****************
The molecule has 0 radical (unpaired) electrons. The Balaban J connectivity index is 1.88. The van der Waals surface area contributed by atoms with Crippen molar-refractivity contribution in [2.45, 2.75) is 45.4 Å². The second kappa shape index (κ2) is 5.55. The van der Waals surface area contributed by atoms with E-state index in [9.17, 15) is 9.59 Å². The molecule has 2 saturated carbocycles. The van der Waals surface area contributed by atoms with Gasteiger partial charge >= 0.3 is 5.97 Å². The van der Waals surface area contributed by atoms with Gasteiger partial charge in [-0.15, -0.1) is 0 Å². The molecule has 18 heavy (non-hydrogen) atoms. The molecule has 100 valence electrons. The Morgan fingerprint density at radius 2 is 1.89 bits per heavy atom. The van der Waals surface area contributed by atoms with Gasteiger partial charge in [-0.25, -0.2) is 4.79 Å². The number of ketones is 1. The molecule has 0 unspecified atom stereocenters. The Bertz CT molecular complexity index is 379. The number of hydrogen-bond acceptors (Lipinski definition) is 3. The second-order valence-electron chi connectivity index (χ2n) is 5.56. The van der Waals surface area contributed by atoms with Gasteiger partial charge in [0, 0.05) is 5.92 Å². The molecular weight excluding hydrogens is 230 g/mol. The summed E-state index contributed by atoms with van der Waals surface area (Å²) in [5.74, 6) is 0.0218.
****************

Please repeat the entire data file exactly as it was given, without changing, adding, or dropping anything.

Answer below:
The molecule has 0 radical (unpaired) electrons. The Balaban J connectivity index is 1.88. The van der Waals surface area contributed by atoms with Crippen molar-refractivity contribution in [2.45, 2.75) is 45.4 Å². The second kappa shape index (κ2) is 5.55. The van der Waals surface area contributed by atoms with E-state index in [9.17, 15) is 9.59 Å². The molecule has 2 saturated carbocycles. The van der Waals surface area contributed by atoms with Gasteiger partial charge >= 0.3 is 5.97 Å². The van der Waals surface area contributed by atoms with Gasteiger partial charge in [-0.15, -0.1) is 0 Å². The molecule has 18 heavy (non-hydrogen) atoms. The molecule has 100 valence electrons. The Morgan fingerprint density at radius 2 is 1.89 bits per heavy atom. The van der Waals surface area contributed by atoms with Gasteiger partial charge in [-0.25, -0.2) is 4.79 Å². The number of ketones is 1. The molecule has 0 unspecified atom stereocenters. The Bertz CT molecular complexity index is 379. The number of hydrogen-bond acceptors (Lipinski definition) is 3. The second-order valence-electron chi connectivity index (χ2n) is 5.56. The van der Waals surface area contributed by atoms with Gasteiger partial charge in [0, 0.05) is 5.92 Å². The molecular weight excluding hydrogens is 230 g/mol. The summed E-state index contributed by atoms with van der Waals surface area (Å²) in [5.74, 6) is 0.0218.